Recovery gain

“The end of 2015 saw the euro-zone manufacturing recovery gain further traction,” said Rob Dobson, senior economist at Markit. “Italy remained the leading light in December, while accelerated growth in Germany and France added welcome buoyancy to the region’s manufacturing performance.”

Gauges for euro-area production, new orders and new export business all improved, according to Markit. At an average of 52.2 for all of 2015, the PMI exceeded results recorded in each of the prior three years, the London-based company said.

“While there is much to be positive about in these figures, the underlying picture is still one of solid yet unspectacular expansion,” said Dobson. “With euro-zone manufacturing still some 10 percent off its pre-crisis peak, it looks as if the sector still has some distance to travel before the climb back to full recovery is completed.”

[Bloomberg]

source:ekathimerini.com, Jana Randow

 

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Greek industrial output rises 2.8 pct y/y in September

Greek industrial output rose 2.8 percent in September from the same period a year earlier, increasing for a second month in a row, statistics service ELSTAT said on Monday.

Manufacturing production grew 2.6 percent from the same month a year earlier, ELSTAT said. Mining output declined by 4.4 percent while electricity production rose by 6.3 percent.

The statistics service revised downwards August’s industrial production reading to 4.1 percent from 4.5 percent previously.

Greece’s economy grew 0.9 percent in the second quarter, helped by consumer spending and net exports.

Its performance supports a more favourable outlook for the year as a whole, with the European Commission now projecting a 1.4 percent contraction versus a previously expected 2.3 percent recession.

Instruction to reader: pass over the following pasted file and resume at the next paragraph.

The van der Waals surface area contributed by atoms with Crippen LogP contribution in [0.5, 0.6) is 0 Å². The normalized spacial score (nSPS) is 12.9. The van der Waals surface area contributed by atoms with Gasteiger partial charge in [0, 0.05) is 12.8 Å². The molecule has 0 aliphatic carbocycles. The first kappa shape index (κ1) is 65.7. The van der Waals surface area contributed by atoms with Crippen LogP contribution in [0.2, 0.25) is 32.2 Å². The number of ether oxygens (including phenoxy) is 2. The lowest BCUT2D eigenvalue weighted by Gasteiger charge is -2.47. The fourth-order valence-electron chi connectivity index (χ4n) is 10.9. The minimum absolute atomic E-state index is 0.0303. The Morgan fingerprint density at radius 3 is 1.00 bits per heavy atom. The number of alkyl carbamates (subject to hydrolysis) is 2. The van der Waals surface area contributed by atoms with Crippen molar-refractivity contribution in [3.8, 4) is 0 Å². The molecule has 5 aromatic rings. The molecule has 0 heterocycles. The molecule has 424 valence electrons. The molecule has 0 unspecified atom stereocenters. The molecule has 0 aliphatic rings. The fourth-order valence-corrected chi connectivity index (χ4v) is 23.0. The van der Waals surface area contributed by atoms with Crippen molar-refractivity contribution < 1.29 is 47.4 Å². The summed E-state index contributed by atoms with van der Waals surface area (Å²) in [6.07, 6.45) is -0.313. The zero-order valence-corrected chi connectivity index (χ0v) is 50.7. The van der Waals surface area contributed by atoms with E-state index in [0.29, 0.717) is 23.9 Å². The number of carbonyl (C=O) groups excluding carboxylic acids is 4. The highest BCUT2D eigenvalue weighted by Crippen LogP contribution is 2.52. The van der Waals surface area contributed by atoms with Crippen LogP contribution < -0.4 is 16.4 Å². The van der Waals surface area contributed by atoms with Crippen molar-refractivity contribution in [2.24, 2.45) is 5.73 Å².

[Reuters]

source:ekathimerini.com

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Five industry captains call for new policies

The heads of five of the country’s largest industry and manufacturing associations joined in calling for a new industrial policy to return Greece to normality, in a joint article to the ANA-MPA on Sunday.

The article is signed by Hellenic Federation of Enterprises (SEV) President Theodoros Fessas, Federation of Industries of Northern Greece (FING) head Athanassios Savvakis, the Association of Industries in Thessaly and Central Greece (AITCG) President Evripidis Dontas, The Attica-Piraeus Industry Association President Dimitris Mathios and Peloponnese Federation of Industries head Kleomeni Barlou. In it, they outline a common position and the main thrust of a new policy proposed by industry at “the most crucial juncture of the crisis, when our country is faced with two simultaneous and critical challenges.

“On the one hand, the need to urgently implement all the structural reforms and fiscal adjustments of the agreement with the creditors. Secondly, to plan and implement policies that will work as a developmental counterweight, making use of the many opportunities that exist, and restricting the new cycle of recession that lies ahead of us, thus avoiding structural unemployment.”
(source: ana-mpa)

By A. Makris –
Sep 14, 2015/ greekreporter.com

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Greek Energy Minister Rules Out Privatization of Independent Power Transmission Operator

Greek Productive Reconstruction, Environment and Energy Minister Panos ruled out the privatization of Greece’s Independent Power Transmission Operator (ADMIE) and stressed that the company will remain under state control, ensuring equal access to all energy producers.

Negotiations between Skourletis’ Ministry and Greece’s creditors’ representatives are due to begin on Wednesday and mainly focus on ADMIE’s privatization and other energy market issues.

Based on the Euro Summit decision, ADMIE must either be privatized or alternative measures must be found that have an equivalent result for competition.

In statements after meeting with the Hellenic Federation of Enterprises (SEV) leadership, Skourletis said developments are leading to elections within the year, once an agreement with Greece’s European partners is signed. He also denied the existence of a “Drachma Plan” within the government, at least on a collective policy level.

– See more at: http://greece.greekreporter.com/2015/07/29/greek-energy-minister-rules-out-privatization-of-independent-power-transmission-operator/#sthash.zzc6k8Al.dpuf